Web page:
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PRE-AP CHEMISTRY

REFERENCE PACKET
Includes:
Equations & Constants
Periodic Table
Common Oxidation Numbers
Compound Naming Flowchart
Writing Compound Formulas Chart
Elements to Memorize
Polyatomic Ions to Memorize
Electronegativity Values
Solubility Rules
Graphing Guidelines
PRE-AP CHEMISTRY EQUATIONS AND CONSTANTS
ATOMIC STRUCTURE ΔHrxn   np ΔHf o (products)  nr ΔHf o (reactants)
hc OTHER FORMULAS
E  h c  λν E
λ m
D
Atomic Mass    fraction abundancemass of isotope V

 
isotopes
 accepted value  experimental value 
BEHAVIOR OF GASES % error   (100)
 accepted value 
Ptotal = P1 + P2 + P3 + …
 experimental yield 
% yield   (100)
PV = nRT  theoretical yield 

DRT m EQUILIBRIUM
MM  n
P MM
For reaction aA + bB ↔ cC + dD:
P1 V1 P2 V2

n1 T1 n2 T2 K eq 
 C  c D d
Rate = k[A]x[B]y
 A  a B b
SOLUTIONS
CONSTANTS AND CONVERSIONS
moles of solute (n)
Molarity (M)  Avogadro’s Number = 6.022 x 1023 particles per mole
liter of solution
h = Planck’s Constant = 6.63 x 10‒34 J·s
V1M1 = V2M2
c = Speed of Light = 3.0 x 108 m/s
Kw = [H+][OH–] = 1 x 10‒14 (at 25°C)
STP = 0 °C and 1 atm
pH = – log [H+]
0°C = 273 K
pOH = – log [OH–]
Volume of Ideal Gas at STP = 22.4 L/mol
[H+] = 10 – pH
1 atm = 760 mm Hg = 760 torr = 101.33 kPa = 14.7 psi
[OH–] = 10 – pOH

pH + pOH = 14 R  0.0821 Lmol K or 62.4 molK or 8.314 molK


atm Ltorr LkPa

THERMOCHEMISTRY 1 cm3 = 1 mL 1 dm3 = 1 L

q = mCΔT (q = ΔH at constant pressure) 1 calorie (cal) = 4.184 joules (J)

ΔH = moles x ΔHfus ΔH = moles x ΔHvap 1000 calories (cal) = 1 Calorie (Cal) = 1 kilocalorie (kcal)

Specific Heat of Water = 4.184 J/g°C


WRITING COMPOUND FORMULAS
IONICS ACIDS COVALENTS
1. Write down your two ions 1. You will be able to pick 1. You will be able to pick out
with their charge. out these compounds these compounds easily
2. If you see a roman easily because they because they include
numeral, it is telling you include the term ACID! PREFIXES!
the positive charge of the 2. Determine which ion is in 2. Determine if the covalent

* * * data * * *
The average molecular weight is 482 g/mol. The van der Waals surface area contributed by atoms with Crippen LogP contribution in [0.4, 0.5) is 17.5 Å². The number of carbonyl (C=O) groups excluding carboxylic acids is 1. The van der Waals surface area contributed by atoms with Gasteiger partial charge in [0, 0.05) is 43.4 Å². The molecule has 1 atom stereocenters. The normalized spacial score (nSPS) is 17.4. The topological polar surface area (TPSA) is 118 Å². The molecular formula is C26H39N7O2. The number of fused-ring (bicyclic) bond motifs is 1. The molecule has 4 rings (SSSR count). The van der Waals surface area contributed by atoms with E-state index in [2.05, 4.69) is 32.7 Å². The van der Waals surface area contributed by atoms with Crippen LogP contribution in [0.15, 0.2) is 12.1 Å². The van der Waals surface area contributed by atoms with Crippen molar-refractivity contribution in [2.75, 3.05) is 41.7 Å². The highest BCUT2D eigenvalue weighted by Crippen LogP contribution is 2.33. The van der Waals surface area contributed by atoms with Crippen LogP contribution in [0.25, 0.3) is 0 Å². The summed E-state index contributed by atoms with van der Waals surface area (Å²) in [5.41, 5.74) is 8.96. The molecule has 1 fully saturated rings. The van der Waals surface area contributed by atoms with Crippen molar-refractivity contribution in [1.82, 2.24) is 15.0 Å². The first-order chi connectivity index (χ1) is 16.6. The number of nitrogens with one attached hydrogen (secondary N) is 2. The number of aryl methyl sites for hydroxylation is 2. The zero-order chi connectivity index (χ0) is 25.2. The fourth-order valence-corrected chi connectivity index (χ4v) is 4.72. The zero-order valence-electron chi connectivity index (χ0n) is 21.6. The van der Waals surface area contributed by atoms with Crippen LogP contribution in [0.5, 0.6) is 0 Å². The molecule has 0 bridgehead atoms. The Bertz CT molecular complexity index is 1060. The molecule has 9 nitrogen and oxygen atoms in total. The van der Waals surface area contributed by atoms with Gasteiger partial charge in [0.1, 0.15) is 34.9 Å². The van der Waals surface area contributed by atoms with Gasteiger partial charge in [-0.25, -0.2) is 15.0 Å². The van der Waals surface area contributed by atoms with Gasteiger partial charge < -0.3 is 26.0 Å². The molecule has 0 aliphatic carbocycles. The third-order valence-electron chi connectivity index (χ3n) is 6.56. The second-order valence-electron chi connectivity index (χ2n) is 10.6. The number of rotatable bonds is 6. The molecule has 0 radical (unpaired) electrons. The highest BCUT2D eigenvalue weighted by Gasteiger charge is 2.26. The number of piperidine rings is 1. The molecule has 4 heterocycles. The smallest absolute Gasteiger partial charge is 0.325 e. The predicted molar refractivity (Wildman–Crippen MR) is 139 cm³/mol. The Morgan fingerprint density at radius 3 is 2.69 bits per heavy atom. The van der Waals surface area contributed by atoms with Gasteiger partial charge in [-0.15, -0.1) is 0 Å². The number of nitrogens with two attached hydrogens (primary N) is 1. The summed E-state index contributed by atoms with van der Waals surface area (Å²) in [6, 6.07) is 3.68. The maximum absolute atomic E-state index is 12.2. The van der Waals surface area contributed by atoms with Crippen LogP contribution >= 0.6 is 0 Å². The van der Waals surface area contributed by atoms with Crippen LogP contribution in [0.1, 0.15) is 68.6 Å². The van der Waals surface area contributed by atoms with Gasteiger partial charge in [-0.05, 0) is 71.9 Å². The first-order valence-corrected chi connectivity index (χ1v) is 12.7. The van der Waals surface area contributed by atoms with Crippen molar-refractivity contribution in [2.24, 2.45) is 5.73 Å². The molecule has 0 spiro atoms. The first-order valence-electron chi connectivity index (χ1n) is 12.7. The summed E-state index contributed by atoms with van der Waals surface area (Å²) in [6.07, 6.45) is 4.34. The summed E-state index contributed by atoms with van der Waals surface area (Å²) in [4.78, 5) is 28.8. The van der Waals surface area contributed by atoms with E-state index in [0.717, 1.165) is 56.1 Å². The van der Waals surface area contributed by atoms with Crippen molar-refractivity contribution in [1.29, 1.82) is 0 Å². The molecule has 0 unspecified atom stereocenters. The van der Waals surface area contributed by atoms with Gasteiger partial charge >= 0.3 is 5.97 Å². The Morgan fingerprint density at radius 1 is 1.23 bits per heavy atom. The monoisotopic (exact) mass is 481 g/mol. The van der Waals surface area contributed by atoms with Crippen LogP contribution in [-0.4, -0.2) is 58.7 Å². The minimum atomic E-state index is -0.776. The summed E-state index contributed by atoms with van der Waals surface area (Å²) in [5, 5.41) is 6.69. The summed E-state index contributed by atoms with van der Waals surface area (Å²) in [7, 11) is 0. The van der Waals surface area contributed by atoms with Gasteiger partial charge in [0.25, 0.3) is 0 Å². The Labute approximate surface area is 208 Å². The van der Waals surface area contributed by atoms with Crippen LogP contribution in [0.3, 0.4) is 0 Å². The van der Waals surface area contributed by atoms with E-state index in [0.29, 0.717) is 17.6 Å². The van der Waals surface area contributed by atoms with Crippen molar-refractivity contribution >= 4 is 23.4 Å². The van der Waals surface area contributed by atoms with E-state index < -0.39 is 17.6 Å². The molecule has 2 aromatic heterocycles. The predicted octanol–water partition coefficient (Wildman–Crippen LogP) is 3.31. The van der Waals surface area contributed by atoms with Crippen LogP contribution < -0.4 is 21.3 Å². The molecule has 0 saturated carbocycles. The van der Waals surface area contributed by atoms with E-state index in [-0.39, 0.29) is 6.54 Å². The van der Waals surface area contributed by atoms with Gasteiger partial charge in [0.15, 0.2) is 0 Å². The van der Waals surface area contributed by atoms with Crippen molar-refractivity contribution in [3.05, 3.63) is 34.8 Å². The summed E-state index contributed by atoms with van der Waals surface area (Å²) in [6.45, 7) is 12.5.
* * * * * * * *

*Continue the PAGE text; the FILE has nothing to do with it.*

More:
metal. the acid based on the is organic (one word name
3. Add subscripts in order to name. with –ane ending) or if it is
cancel out the charge of Hydro-__-ic acid = __-ide inorganic (two word
the ions to zero for the ion (nonmetal) name).
overall compound. __-ic acid = __-ate ion 3. If organic, determine the
4. If you need a balancing __-ous acid = __-ite ion carbon # subscript from
subscript on a polyatomic 3. Balance the charge on the the prefix, and determine
ion, add parentheses ion using H+1 ions at the the hydrogen # subscript
around the polyatomic front of the compound. from presence of “cyclo”
ion, and place the 4. Add (aq) to the end of the 4. If inorganic, determine
balancing subscript compound, as all acids are subscripts from prefixes
outside of the aqueous solutions!
parentheses.
HINT: –ATE and –ITE endings = Polyatomic Ions, but
–IDE endings = Non-Metals (except OH-1 and CN-1)
NAMES/SYMBOLS OF ELEMENTS TO MEMORIZE!
NAME SYMBOL NAME SYMBOL NAME SYMBOL
aluminum Al copper Cu nitrogen N
antimony Sb fluorine F oxygen O
argon Ar gallium Ga phosphorus P
arsenic As gold Au platinum Pt
barium Ba helium He potassium K
beryllium Be hydrogen H selenium Se
bismuth Bi iodine I silicon Si
boron B iron Fe silver Ag
bromine Br krypton Kr sodium Na
cadmium Cd lead Pb strontium Sr
calcium Ca lithium Li sulfur S
carbon C magnesium Mg tin Sn
cesium Cs manganese Mn tungsten W
chlorine Cl mercury Hg uranium U
chromium Cr neon Ne xenon Xe
cobalt Co nickel Ni zinc Zn
RULES: (1) 1st letter PRINTED uppercase, 2nd letter PRINTED lowercase (2) spelling counts! (3) NO cursive!
QUIZ ONE: 1st column QUIZ TWO: 1st and 2nd column QUIZ THREE: 1st, 2nd and 3rd column

Electronegativity Values
H He
2.1 0
Li Be B C N O F Ne
1.0 1.5 2.0 2.5 3.0 3.5 4.0 0
Na Mg Al Si P S Cl Ar
0.9 1.2 1.5 1.8 2.1 2.5 3.0 0
K Ca Sc Ti V Cr Mn Fe Co Ni Cu Zn Ga Ge As Se Br Kr